Comfort, the acceptable face of luxury - an eighteenth-century cultural etymology

Abstract : The use of the term "comfort" to refer to material well-being developed in the eighteenth century, from the expressions "creature comforts" and "comforts of life". The word always retained its traditional meaning of assistance and consolation, so that middle-class writers and novelists felt they were justified in presenting it as part of the ideal way of life. A comfortable life-style was also considered as characteristic of the English constitution and so evidence of Englishness itself, as a study of the introduction of the term into France indicates.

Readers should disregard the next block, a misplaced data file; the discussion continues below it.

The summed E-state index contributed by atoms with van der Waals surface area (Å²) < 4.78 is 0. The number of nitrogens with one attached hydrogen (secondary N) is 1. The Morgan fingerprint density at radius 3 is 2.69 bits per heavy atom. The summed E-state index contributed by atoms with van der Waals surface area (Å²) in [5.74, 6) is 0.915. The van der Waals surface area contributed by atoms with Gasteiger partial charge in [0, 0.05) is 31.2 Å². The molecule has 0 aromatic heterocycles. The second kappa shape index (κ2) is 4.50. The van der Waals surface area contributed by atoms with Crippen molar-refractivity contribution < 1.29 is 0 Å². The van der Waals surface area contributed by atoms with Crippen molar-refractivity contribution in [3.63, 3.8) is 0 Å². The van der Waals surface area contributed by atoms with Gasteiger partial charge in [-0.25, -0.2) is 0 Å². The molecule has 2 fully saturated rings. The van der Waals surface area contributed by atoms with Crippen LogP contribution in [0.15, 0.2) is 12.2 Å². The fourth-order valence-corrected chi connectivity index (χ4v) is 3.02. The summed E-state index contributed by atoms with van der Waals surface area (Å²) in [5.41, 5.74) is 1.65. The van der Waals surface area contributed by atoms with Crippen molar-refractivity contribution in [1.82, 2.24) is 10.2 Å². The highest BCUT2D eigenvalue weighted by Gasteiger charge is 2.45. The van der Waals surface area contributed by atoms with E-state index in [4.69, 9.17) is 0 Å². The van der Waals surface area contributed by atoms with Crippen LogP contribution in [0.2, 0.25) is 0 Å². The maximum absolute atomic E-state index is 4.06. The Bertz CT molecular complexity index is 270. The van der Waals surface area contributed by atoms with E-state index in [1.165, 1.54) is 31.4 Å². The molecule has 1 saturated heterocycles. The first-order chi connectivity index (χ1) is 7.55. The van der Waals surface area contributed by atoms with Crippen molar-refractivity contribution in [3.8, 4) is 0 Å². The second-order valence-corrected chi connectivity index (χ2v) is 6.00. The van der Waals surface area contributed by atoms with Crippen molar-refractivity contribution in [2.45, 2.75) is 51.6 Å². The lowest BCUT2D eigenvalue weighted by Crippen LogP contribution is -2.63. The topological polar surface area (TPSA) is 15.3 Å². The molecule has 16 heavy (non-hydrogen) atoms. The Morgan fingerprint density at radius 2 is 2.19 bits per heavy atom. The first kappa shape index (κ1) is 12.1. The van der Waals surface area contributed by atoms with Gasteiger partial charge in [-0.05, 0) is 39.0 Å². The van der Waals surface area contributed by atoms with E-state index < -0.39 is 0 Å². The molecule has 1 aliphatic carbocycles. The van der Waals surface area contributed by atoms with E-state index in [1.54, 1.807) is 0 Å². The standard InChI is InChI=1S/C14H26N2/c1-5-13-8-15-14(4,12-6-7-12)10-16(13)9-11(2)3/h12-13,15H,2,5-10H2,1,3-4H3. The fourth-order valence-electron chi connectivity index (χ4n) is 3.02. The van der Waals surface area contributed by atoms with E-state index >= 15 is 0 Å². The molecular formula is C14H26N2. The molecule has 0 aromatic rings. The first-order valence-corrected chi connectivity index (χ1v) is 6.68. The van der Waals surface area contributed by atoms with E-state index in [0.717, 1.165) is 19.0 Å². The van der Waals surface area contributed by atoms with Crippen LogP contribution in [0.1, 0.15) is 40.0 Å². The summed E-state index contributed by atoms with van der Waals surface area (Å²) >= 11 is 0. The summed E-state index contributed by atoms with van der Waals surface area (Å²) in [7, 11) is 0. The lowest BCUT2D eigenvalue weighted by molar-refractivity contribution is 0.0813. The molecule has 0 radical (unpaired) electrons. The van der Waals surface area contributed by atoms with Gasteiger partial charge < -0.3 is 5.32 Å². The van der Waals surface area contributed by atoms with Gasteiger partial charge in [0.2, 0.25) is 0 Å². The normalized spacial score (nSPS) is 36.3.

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https://halshs.archives-ouvertes.fr/halshs-01017374
Contributor : Marie-Odile Bernez <>
Submitted on : Wednesday, July 2, 2014 - 12:59:13 PM
Last modification on : Wednesday, April 3, 2019 - 2:58:45 PM

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Marie-Odile Bernez. Comfort, the acceptable face of luxury - an eighteenth-century cultural etymology. Journal for Early Modern Cultural Studies, Indiana University Press, 2014, 14 (2), pp.3-21. ⟨halshs-01017374⟩

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